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"If Uri Geller bends spoons with divine powers, then he's doing it the hard way." —James Randi
"Because a good magician can do something shouldn't make you right away jump to the conclusion that it's a real phenomenon." —Richard Feynman
"Geller is at his ingenious best in laboratories where he is being observed by scientists who believe he has extraordinary ESP ability and think—without justification—that they have ruled out every possibility of fraud." —Milbourne Christopher
Uri Geller is most famous for his claim to be able to bend spoons and keys with his mind. An international star in the psychic circuit, Geller is a Hungarian/Austrian who was born in Israel and lives in England. He claims he's had visions for many years and may get his powers from extraterrestrials. He calls himself a psychic and has sued several people for millions of dollars for saying otherwise. His psychic powers were not sufficient to reveal to him, however, that he would lose all the lawsuits against his critics. His arch critic has been James "The Amazing" Randi, who has written a book and numerous articles aimed at demonstrating that Geller is a fraud, that he has no psychic powers, and that what Geller does amounts to no more than the parlor tricks of a conjurer.
Geller has been performing for many years. The first time I saw him was in 1973 when he appeared on the Johnny Carson Tonight Show. He was supposed to demonstrate his ability to bend spoons with his thoughts and identify hidden objects, but he failed to even try. He squirmed around and said something about how his power can't be turned on and off, and that he didn't feel strong right then. Randi had worked with Carson's producer to change the spoons and metal items Geller planned to use, as there was a suspicion that Geller likes to work (i.e., soften) his metals before his demonstrations, as would any careful conjurer. [View Geller's Tonight Show lack of performance.]
I have always been fascinated and puzzled by the attraction of Uri Geller. I suppose this is because nearly every one of our household spoons is bent and what I would like to see is someone who can straighten them, with his mind or with anything for that matter. Likewise with stopped watches. I have several of those and I would love for someone to use his powers, psychic or otherwise, to make them start running again. Of course, even I can get my stopped watches to run again for a short while by shaking or tapping them, but a permanent fix would be appreciated. There is something mysterious, however, about a person who has built a career out of breaking things.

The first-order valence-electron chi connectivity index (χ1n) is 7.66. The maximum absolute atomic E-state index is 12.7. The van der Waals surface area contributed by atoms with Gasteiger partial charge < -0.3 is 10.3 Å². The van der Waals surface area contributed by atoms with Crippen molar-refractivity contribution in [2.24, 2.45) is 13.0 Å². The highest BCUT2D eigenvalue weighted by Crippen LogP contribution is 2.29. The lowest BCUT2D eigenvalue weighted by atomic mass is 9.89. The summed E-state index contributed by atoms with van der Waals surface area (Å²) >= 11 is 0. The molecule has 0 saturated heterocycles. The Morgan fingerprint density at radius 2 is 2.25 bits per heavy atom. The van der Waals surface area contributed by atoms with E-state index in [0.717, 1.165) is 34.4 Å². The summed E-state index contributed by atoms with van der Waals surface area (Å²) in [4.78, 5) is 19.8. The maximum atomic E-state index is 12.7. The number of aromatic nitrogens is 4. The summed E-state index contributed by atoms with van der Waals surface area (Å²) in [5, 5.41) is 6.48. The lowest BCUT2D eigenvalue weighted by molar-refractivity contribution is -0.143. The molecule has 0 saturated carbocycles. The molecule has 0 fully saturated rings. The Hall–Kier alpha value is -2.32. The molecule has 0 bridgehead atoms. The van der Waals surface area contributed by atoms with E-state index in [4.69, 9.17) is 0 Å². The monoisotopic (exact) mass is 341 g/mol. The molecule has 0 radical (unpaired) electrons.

Geller may have suffered defeat in the law courts but he appears to be doing quite well in the world as a consultant for psychic detection. He claims he is paid goodly sums of money to use his special gift as a psychic geologist, dowsing for oil or whatever. In the 1970s, Geller was tested at the Stanford Research Institute (SRI) by Hal Puthoff and Russell Targ. Randi refers to Puthoff and Targ as "the Laurel and Hardy of psi," which is an insult to Laurel and Hardy (Randi 1982a: 131).* Puthoff and Targ deemed Geller such a gifted psychic that they invented a term to describe his powers: the "Geller effect." For a detailed account of how easy it is to demonstrate incompetence and to commit fraud in this area, read James Randi's account of the Uri Geller experiments designed and executed by Targ and Puthoff. See either chapter 7 of Flim-Flam! or The Truth About of Uri Geller.